Glenn Youngkin has hit the ground running, wasting no time in beginning to implement the agenda that elected him in November. The new Virginia governor, a Republican businessman and first-time political candidate, prevailed in a state that had gone for Joe Biden by 10 points a year earlier. The two issues that fueled his upset win, pandemic response and parental control of education, motivated the first two executive orders he signed after taking office Saturday.
The first ends the use of “inherently divisive concepts,” including critical race theory, in public education, a long-term project to reverse the cultural rot that became evident to parents supervising their kids’ virtual schooling. But it’s the second, which gives parents an opt-out from local mask mandates as of Monday, that gained immediate media attention and has already provoked massive resistance from the educational establishment.
School districts in the more left-leaning parts of the state—Richmond, Charlottesville and heavily populated Northern Virginia—quickly announced they would retain their mask mandates. White House press secretary Jen Psaki tweeted out her support of those policies as an “Arlington county parent.” At a meeting of the Falls Church City school board, where I live, Superintendent Peter Noonan indicated that he and his regional counterparts were contemplating legal action to preserve local control and mask mandates. He also said that kids showing up maskless on Monday will be sent home.
Yet Executive Order 2 (EO2), also styled Public Health Emergency Order 1, doesn’t purport to trump school boards or superintendents. Instead, after finding that “orders requiring virtually every child in Virginia wear masks virtually every moment they are in school have proven ineffective and impractical,” it specifies that parents “may elect for their children not to be subject to any mask mandate.” This comes as welcome relief to parents who are hardly unreasonable for being worried about cognitive development, language learning, mental health and other issues that have arisen from the coronavirus pandemic. My own kindergartner son has been diagnosed with a mild articulation disorder, for which he was evaluated without lowering his mask.
Moreover, unlike orders in Florida, Texas, Utah and elsewhere, there is no prohibition on masking. Quoting a key provision of the Virginia Code, which says that “a parent has a fundamental right to make decisions concerning the upbringing, education, and care of the parent’s child,” Youngkin’s order simply allows parents to choose what’s best for their children.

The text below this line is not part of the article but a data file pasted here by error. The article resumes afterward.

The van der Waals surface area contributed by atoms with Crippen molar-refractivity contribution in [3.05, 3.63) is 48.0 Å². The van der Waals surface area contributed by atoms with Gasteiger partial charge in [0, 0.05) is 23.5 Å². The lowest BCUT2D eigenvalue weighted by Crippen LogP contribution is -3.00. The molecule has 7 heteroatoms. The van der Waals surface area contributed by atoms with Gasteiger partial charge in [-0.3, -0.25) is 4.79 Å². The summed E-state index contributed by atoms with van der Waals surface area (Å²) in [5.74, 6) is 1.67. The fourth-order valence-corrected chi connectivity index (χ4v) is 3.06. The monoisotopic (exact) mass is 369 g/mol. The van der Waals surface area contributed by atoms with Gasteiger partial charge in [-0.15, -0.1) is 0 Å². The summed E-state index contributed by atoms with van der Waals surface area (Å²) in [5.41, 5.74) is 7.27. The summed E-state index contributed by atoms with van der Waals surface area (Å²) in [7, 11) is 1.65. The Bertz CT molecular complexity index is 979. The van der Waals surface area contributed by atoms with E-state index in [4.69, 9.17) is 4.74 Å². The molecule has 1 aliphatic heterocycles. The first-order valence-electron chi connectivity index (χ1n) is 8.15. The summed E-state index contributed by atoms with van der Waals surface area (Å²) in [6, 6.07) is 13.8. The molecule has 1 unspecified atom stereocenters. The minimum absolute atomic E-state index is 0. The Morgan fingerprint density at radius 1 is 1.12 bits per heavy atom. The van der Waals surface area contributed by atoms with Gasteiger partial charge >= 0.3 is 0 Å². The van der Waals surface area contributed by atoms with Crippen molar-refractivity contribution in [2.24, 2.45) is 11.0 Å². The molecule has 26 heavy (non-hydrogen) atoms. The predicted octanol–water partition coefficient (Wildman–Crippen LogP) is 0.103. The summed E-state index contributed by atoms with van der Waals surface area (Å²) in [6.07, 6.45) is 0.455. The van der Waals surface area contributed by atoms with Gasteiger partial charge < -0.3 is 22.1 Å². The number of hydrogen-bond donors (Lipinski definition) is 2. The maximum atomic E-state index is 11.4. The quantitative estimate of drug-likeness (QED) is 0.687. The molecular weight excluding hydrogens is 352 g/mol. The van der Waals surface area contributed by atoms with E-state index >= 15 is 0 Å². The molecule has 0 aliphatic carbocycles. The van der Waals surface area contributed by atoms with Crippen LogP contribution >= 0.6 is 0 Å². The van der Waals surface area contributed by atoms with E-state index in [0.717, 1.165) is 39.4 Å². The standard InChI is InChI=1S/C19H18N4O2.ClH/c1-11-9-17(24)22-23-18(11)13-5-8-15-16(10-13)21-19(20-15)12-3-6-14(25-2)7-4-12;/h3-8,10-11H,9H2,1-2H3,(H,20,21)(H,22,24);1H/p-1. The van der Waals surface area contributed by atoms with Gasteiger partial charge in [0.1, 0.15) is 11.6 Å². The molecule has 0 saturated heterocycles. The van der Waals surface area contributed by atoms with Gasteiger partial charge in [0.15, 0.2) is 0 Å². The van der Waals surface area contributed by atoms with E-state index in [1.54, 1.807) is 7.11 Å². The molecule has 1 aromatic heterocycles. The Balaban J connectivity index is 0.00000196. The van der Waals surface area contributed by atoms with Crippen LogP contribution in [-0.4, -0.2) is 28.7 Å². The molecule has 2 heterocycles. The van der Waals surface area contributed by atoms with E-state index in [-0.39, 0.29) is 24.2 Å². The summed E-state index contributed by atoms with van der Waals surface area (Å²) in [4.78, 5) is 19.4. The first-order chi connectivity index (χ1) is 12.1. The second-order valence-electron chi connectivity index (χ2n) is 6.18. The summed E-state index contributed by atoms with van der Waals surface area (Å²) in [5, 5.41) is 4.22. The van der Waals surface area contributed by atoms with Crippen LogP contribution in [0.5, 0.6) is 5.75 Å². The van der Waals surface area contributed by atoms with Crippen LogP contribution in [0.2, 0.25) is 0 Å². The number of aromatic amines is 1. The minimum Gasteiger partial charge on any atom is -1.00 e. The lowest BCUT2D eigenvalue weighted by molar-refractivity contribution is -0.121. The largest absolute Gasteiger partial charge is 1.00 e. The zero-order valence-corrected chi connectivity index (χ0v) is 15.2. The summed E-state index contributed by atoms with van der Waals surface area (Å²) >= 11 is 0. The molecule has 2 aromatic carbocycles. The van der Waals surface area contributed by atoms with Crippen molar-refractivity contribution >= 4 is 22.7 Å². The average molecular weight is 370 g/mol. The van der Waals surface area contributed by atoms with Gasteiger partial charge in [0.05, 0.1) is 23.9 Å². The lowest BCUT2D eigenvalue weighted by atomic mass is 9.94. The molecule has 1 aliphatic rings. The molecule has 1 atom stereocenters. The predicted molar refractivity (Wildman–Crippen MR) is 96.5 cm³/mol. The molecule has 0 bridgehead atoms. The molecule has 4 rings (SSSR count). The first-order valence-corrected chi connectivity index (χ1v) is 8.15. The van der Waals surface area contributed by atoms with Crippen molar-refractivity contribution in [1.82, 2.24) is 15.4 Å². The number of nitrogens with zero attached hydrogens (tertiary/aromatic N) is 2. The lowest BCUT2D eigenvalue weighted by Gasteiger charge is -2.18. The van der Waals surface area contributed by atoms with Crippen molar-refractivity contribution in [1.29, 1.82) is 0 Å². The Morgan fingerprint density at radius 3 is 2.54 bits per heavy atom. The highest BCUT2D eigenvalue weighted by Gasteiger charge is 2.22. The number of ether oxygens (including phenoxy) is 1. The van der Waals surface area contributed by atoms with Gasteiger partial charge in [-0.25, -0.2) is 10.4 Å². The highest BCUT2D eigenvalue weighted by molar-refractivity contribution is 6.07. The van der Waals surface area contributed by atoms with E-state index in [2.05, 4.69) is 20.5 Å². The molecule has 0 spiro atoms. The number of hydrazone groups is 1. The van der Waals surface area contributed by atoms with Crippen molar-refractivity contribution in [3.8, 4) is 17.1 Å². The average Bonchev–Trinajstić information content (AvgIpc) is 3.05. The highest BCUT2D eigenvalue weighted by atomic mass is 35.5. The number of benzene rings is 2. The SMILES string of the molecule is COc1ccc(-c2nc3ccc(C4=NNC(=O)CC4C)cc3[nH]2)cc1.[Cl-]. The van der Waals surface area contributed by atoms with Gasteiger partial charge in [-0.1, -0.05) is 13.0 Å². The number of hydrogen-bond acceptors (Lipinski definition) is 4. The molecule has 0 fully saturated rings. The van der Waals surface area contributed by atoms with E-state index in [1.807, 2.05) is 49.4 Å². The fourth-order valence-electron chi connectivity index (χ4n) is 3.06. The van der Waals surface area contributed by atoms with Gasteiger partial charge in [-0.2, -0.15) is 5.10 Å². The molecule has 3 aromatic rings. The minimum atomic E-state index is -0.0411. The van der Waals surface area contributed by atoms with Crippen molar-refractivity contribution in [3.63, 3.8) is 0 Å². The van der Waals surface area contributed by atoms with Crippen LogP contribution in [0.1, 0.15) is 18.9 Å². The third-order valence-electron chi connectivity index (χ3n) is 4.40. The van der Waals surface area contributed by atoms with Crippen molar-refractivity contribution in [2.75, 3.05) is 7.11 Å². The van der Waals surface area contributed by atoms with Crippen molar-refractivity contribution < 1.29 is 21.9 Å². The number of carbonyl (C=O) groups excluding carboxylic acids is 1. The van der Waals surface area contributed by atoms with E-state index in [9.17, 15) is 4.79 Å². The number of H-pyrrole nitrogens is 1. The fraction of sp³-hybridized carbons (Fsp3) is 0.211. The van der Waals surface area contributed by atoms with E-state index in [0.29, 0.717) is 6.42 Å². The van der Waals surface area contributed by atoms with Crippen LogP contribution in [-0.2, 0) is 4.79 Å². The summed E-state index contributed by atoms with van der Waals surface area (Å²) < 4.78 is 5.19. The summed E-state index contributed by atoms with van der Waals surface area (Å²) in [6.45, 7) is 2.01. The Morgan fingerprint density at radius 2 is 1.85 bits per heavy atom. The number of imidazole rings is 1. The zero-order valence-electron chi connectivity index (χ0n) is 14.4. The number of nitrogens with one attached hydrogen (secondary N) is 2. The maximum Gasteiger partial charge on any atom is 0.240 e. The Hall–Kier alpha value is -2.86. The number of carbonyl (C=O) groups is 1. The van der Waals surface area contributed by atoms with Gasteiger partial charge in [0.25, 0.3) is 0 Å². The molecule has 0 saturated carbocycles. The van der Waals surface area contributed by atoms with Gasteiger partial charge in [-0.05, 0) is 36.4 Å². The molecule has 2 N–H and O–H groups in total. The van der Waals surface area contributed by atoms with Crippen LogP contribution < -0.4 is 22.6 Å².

Instead of taking decision-making power away from local authorities, as former governor Ralph Northam did last year when he required masks in schools, EO2 respects both administrators and parents. That’s solid lawyering.
Critics of the order argue that it conflicts with a state law passed last year that requires schools to maintain in-person instruction while adhering, “to the maximum extent practicable,” to guidelines issued by the Centers for Disease Control. The CDC currently recommends universal masking, regardless of vaccination status. “Your executive orders do not change LAWS we passed,” state senator Louise Lucas tweeted. “Better learn how government works, we elect Governors not dictators.”
But state senator Siobhan Dunnavant, a doctor who helped craft that law, disputed the contention that it mandates masks. And following a federal agency’s suggestion isn’t “practicable” if the governor has made doing so illegal or has issued an order taking into account other aspects of state law. This is a question about the governor’s authority, not the open-schools law, which adds superficial atmospherics but doesn’t resolve the legal issue.
Here, Youngkin’s lawyers have again done well to cite not just executive authority under the state constitution, but a section of the Virginia Code that sets out the governor’s emergency powers and duties, as well as other provisions regarding the powers of the health commissioner. These gubernatorial powers may be too broad—though they’re much more detailed and thus circumscribed than the equivalent presidential powers—but EO2 fits comfortably within existing precedent. Under any reading of the law, Youngkin’s allowance of parental opt-outs is much more modest than Northam’s prohibition of school-district flexibility.
This legal battle of course reflects our larger debate over COVID policy two years into the pandemic. It should be no surprise that politicians elected specifically to correct the excesses of heavy-handed government actions—particularly in the sensitive area of education—are doing just that.